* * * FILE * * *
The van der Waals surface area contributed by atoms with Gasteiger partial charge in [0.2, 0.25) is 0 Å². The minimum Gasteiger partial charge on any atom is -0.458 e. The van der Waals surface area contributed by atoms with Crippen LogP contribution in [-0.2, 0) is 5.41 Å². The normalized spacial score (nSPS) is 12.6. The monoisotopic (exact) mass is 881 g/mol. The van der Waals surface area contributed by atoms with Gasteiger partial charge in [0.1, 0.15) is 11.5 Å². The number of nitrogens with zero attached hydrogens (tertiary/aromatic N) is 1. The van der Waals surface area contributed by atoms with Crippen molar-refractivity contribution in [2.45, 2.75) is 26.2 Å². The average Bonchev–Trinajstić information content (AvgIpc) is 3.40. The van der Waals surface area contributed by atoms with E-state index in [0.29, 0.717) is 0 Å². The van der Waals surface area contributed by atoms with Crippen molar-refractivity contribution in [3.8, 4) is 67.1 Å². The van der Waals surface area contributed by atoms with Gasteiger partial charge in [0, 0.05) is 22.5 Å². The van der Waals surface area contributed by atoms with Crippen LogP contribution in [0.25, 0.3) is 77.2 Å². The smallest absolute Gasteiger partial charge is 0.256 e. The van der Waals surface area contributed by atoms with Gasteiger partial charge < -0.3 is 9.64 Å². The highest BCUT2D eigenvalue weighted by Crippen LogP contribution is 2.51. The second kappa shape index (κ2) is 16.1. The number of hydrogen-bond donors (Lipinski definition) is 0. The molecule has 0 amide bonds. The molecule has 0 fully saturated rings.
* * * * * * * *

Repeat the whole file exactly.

The van der Waals surface area contributed by atoms with Gasteiger partial charge in [0.2, 0.25) is 0 Å². The minimum Gasteiger partial charge on any atom is -0.458 e. The van der Waals surface area contributed by atoms with Crippen LogP contribution in [-0.2, 0) is 5.41 Å². The normalized spacial score (nSPS) is 12.6. The monoisotopic (exact) mass is 881 g/mol. The van der Waals surface area contributed by atoms with Gasteiger partial charge in [0.1, 0.15) is 11.5 Å². The number of nitrogens with zero attached hydrogens (tertiary/aromatic N) is 1. The van der Waals surface area contributed by atoms with Crippen molar-refractivity contribution in [2.45, 2.75) is 26.2 Å². The average Bonchev–Trinajstić information content (AvgIpc) is 3.40. The van der Waals surface area contributed by atoms with E-state index in [0.29, 0.717) is 0 Å². The van der Waals surface area contributed by atoms with Crippen molar-refractivity contribution in [3.8, 4) is 67.1 Å². The van der Waals surface area contributed by atoms with Gasteiger partial charge in [0, 0.05) is 22.5 Å². The van der Waals surface area contributed by atoms with Crippen LogP contribution in [0.25, 0.3) is 77.2 Å². The smallest absolute Gasteiger partial charge is 0.256 e. The van der Waals surface area contributed by atoms with Gasteiger partial charge < -0.3 is 9.64 Å². The highest BCUT2D eigenvalue weighted by Crippen LogP contribution is 2.51. The second kappa shape index (κ2) is 16.1. The number of hydrogen-bond donors (Lipinski definition) is 0. The molecule has 0 amide bonds. The molecule has 0 fully saturated rings.